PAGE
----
Owning A Lot In A Community Titles Scheme

Owning a lot in a community titles scheme brings certain obligations beyond those of owning a detached house.  You should carefully consider whether living or investing in a community titles scheme suits your lifestyle and financial needs.

When you buy a lot in a community titles scheme you are automatically a member of the Body Corporate.  You cannot ‘Opt Out’ of being a part of the Body Corporate.


The BCCM Act is the legislation that regulates most Bodies Corporate in Queensland it sets out the rights and responsibilities of people involved with Bodies Corporate.  Each Body Corporate is registered under a regulation module.  The regulation module sets out rules for committees, general meetings, financial management, property management and insurance.


The Body Corporate is responsible for maintaining the common property and in some situations certain elements of a building that are not common property.  You will have certain rights and responsibilities for your own property  and also for the common property shared with other owners in your complex.  Common property ranges from a shared driveway or letterboxes to elevators, stairways, swimming pools, tennis courts and roadways.


As an owner you will need to contribute financially to the day to day running of the scheme by paying regular levies.  Levy amounts vary between scheme depending on the conditions and age of the common property and shared facilities.  Running costs almost always increase over time.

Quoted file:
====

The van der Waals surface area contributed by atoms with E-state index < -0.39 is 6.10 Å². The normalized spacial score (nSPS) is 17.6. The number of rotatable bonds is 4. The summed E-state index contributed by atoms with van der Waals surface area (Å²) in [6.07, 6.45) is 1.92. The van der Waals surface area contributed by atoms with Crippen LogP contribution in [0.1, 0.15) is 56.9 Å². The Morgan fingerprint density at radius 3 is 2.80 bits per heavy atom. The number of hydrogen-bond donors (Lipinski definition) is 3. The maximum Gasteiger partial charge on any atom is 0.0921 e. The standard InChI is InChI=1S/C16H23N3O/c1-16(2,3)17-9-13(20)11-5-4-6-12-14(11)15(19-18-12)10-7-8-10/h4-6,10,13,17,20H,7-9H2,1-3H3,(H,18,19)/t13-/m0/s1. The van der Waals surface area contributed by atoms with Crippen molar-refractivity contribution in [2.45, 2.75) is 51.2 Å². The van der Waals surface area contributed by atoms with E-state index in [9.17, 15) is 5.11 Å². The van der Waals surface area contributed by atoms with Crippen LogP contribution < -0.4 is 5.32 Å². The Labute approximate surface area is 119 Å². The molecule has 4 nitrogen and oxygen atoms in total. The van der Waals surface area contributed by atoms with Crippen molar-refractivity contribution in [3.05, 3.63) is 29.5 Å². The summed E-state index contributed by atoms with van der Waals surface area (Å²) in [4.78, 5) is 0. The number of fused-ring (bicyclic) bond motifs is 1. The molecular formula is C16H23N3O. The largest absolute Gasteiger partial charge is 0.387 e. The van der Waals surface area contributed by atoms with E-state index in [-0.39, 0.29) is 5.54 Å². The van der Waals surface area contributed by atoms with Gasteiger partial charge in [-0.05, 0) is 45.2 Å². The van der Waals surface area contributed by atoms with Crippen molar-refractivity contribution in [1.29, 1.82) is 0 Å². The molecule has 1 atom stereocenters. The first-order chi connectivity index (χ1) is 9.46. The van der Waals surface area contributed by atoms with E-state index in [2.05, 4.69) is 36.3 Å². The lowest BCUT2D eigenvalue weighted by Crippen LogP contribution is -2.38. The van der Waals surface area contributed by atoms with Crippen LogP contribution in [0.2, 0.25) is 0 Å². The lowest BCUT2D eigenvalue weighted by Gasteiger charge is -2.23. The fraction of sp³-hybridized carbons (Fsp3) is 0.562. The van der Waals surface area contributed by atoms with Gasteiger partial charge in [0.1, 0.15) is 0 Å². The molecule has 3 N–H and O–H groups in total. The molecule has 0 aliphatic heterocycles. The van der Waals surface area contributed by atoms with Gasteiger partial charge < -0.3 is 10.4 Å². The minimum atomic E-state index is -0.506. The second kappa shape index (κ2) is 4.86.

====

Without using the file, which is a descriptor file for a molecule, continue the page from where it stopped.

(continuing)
When considering to purchase a unit in a community titles scheme, you should find out if there are any levies and charges still owned by the current owner.  The levies run with the lot, therefore the new owner would be liable to pay any outstanding amounts.  It is highly recommended that Body Corporate searches are undertaken by your conveyancing solicitor and/or a Search Agent prior to purchasing.


By-laws are an additional set of rules particular to each scheme that regulate the behaviour of owners, occupiers and their invitees on the common property and within their lots.  By-laws cover a range of issues such as noise, pets and parking.  You should find out the By-laws for the scheme you are considering buying into so you can see what you can and can’t do or what you need to ask permission for once you become an owner.

Reference: https://www.qld.gov.au/law/housing-and-neighbours/body-corporate/

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